Alexei, a 50-year-old lawyer, spoke about the religious significance of Gorbachev to his family:
“My grandmother used to pray to him on TV. And my great-grandmother used to cry on every anniversary of Stalin's death. In front of the same TV, by the way. They both didn't live to see it [the Soviet collapse], but I'm grateful to Gorbachev, of course. For what? I've lived and seen everything. I've been to a lot of places. It's that simple. We took this course at the time.”
Ivan, Alexey and many others in the crowd would later learn that the US, German, British, and French ambassadors to Russia – John Sullivan, Geza Andreas von Geir, Deborah Bronnert, and Pierre Levy, respectively – also walked past the open casket of the last general secretary.
The next day, Sullivan ended his tenure and left Moscow, apparently due to the death of a close family member. Saying goodbye to Gorbachev was apparently the last significant ceremony of the diplomat's Moscow tenure.
Hungarian Prime Minister Viktor Orban also laid flowers. Orban personally offered his condolences to Gorbachev’s family and later wrote that the politician was “needed by Central Europe to free itself from communism peacefully, without loss of life or bloodshed.”
Orban was the only head of state at the ceremony. Neither Romania, Bulgaria, Slovakia, Poland, nor any other country that gained independence as a result of Gorbachev's foreign policy, found it necessary to pay tribute to the man who stood at the origins of their freedom. Perhaps their current disagreements with Russia are far more important to them than Gorbachev's role in their history.
Nor did leaders or representatives from post-Soviet states – from the Baltic and the Transcaucasus to Belarus and Central Asia, not to mention Ukraine – attend the funeral. These countries often speak negatively of the Soviet period, but they do not speak well of Gorbachev either.
Of the foreigners, Germans were most interested in saying goodbye to Gorbachev – the last Soviet general secretary was personally responsible for the reunification of West and East Germany into a single state. There were many journalists at the ceremony from the country. In good Russian with a distinctive accent, they asked those attending what the last general secretary meant to them personally.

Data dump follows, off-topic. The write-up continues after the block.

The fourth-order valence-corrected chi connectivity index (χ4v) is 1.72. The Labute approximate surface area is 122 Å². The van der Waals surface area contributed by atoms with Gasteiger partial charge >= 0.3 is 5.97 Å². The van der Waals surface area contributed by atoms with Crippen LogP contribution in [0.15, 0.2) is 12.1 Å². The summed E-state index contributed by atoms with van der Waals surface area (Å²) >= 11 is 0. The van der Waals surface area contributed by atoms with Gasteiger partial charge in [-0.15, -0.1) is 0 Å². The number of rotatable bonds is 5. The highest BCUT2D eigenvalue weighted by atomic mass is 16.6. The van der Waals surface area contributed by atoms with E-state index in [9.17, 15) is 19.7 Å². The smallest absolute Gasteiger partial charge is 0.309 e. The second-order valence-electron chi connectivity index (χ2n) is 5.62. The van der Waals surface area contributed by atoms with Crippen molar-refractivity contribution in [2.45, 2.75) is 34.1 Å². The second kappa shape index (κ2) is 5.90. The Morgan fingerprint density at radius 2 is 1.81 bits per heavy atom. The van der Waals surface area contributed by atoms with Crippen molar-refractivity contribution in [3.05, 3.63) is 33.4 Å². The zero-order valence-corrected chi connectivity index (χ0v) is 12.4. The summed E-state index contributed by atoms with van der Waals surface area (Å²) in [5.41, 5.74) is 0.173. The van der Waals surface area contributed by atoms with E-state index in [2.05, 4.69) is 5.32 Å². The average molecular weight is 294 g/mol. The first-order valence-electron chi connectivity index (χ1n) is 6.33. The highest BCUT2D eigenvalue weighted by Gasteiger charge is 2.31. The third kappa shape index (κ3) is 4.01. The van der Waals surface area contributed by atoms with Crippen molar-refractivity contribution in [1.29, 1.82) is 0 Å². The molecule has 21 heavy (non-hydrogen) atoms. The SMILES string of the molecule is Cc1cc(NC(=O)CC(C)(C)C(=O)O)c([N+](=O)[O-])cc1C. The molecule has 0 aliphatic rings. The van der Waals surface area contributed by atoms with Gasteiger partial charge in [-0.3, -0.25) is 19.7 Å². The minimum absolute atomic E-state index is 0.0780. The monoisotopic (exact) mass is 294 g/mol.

Just two months before Gorbachev’s death, a letter to the Soviet president from Dresden was published on his foundation’s website.
“I am writing to you to express my heartfelt gratitude for everything you have done for me, for the people of Germany and for the world.” The author of these words, Thomas Bottrich, born in the GDR in 1955, later “participated in church peace initiatives and in the 1980s wrote letters to Helmut Kohl and Erich Honecker, urging them to support the withdrawal of nuclear weapons from Germany.”
Bottrich was at first opposed to Kohl’s desire to unite Germany quickly, but he soon changed his mind.
Gorbachev’s daughter Irina, who organized the funeral, also lives in Germany with her children. Sociologist Igor Chubais was born in Soviet-occupied East Berlin in 1947 and came to the funeral ceremony; Igor is the elder brother of the reformer, former finance minister, and former head of the Russian presidential administration, Anatoly Chubais, living in exile since the start of the conflict in Ukraine.
Elena, a middle-aged Czech translator who attended the ceremony, says she essentially owes her profession to Gorbachev:
“It so happened that when I entered MGIMO [a higher education institution that has trained staff for the Soviet and then Russian Foreign Ministry since the 1944], they didn’t ask us who wanted to learn what language. I was allocated Czech. Well, at that time it was quite prestigious and it was really possible to go there. Before the collapse [of the USSR] I visited three or four times. I studied the country’s history, regional studies, the history of our relations with them, everything as it should be. And we had different periods – something they loved us for, something they can remember us for. And they remembered me personally. Now there is hell in the sense of Russophobia – although you probably know about Theresienstadt [a Nazi concentration camp established in the Czech Republic in 1941], so they must understand once and for all that you must not behave this way. Nevertheless, Gorbachev somehow managed to reconcile us to the Czech Republic, at least temporarily. This is partly the reason why I translated a lot of things and achieved a lot in my narrow field. And I say thank you for that. I will lay flowers for him. Here’s the reason.”
The Czechs themselves do not remember this rapprochement of their country with Russia – there were no representatives from Prague at the ceremony.